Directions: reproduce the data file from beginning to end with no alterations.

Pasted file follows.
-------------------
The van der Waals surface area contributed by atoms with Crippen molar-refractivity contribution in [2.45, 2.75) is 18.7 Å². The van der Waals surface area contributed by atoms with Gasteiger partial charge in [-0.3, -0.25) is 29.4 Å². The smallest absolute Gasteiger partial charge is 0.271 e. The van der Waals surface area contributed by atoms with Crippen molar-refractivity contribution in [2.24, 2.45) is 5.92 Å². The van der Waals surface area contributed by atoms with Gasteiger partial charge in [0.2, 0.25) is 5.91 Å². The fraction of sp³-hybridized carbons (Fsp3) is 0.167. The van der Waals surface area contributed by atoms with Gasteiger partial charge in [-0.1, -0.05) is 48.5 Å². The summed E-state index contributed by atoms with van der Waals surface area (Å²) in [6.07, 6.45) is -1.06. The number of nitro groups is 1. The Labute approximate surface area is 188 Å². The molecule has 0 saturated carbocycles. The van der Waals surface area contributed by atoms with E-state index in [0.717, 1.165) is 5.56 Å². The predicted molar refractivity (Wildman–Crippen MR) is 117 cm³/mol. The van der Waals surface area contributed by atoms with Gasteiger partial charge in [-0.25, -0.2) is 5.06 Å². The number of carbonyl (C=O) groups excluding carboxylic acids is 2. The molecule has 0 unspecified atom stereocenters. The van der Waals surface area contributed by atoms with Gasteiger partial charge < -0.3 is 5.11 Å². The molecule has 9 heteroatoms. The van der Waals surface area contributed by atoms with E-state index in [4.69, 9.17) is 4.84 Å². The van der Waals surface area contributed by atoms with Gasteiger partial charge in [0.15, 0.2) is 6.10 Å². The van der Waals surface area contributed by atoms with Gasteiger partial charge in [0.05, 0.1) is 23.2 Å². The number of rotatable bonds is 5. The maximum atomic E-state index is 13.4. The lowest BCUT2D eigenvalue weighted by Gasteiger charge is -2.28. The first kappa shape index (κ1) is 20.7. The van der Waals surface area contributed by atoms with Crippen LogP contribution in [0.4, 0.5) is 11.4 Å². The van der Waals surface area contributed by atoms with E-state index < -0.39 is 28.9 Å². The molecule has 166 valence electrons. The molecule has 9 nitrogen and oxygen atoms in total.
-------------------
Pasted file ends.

The van der Waals surface area contributed by atoms with Crippen molar-refractivity contribution in [2.45, 2.75) is 18.7 Å². The van der Waals surface area contributed by atoms with Gasteiger partial charge in [-0.3, -0.25) is 29.4 Å². The smallest absolute Gasteiger partial charge is 0.271 e. The van der Waals surface area contributed by atoms with Crippen molar-refractivity contribution in [2.24, 2.45) is 5.92 Å². The van der Waals surface area contributed by atoms with Gasteiger partial charge in [0.2, 0.25) is 5.91 Å². The fraction of sp³-hybridized carbons (Fsp3) is 0.167. The van der Waals surface area contributed by atoms with Gasteiger partial charge in [-0.1, -0.05) is 48.5 Å². The summed E-state index contributed by atoms with van der Waals surface area (Å²) in [6.07, 6.45) is -1.06. The number of nitro groups is 1. The Labute approximate surface area is 188 Å². The molecule has 0 saturated carbocycles. The van der Waals surface area contributed by atoms with E-state index in [0.717, 1.165) is 5.56 Å². The predicted molar refractivity (Wildman–Crippen MR) is 117 cm³/mol. The van der Waals surface area contributed by atoms with Gasteiger partial charge in [-0.25, -0.2) is 5.06 Å². The number of carbonyl (C=O) groups excluding carboxylic acids is 2. The molecule has 0 unspecified atom stereocenters. The van der Waals surface area contributed by atoms with Gasteiger partial charge < -0.3 is 5.11 Å². The molecule has 9 heteroatoms. The van der Waals surface area contributed by atoms with E-state index in [4.69, 9.17) is 4.84 Å². The van der Waals surface area contributed by atoms with Gasteiger partial charge in [0.15, 0.2) is 6.10 Å². The van der Waals surface area contributed by atoms with Gasteiger partial charge in [0.05, 0.1) is 23.2 Å². The number of rotatable bonds is 5. The maximum atomic E-state index is 13.4. The lowest BCUT2D eigenvalue weighted by Gasteiger charge is -2.28. The first kappa shape index (κ1) is 20.7. The van der Waals surface area contributed by atoms with Crippen LogP contribution in [0.4, 0.5) is 11.4 Å². The van der Waals surface area contributed by atoms with E-state index < -0.39 is 28.9 Å². The molecule has 166 valence electrons. The molecule has 9 nitrogen and oxygen atoms in total.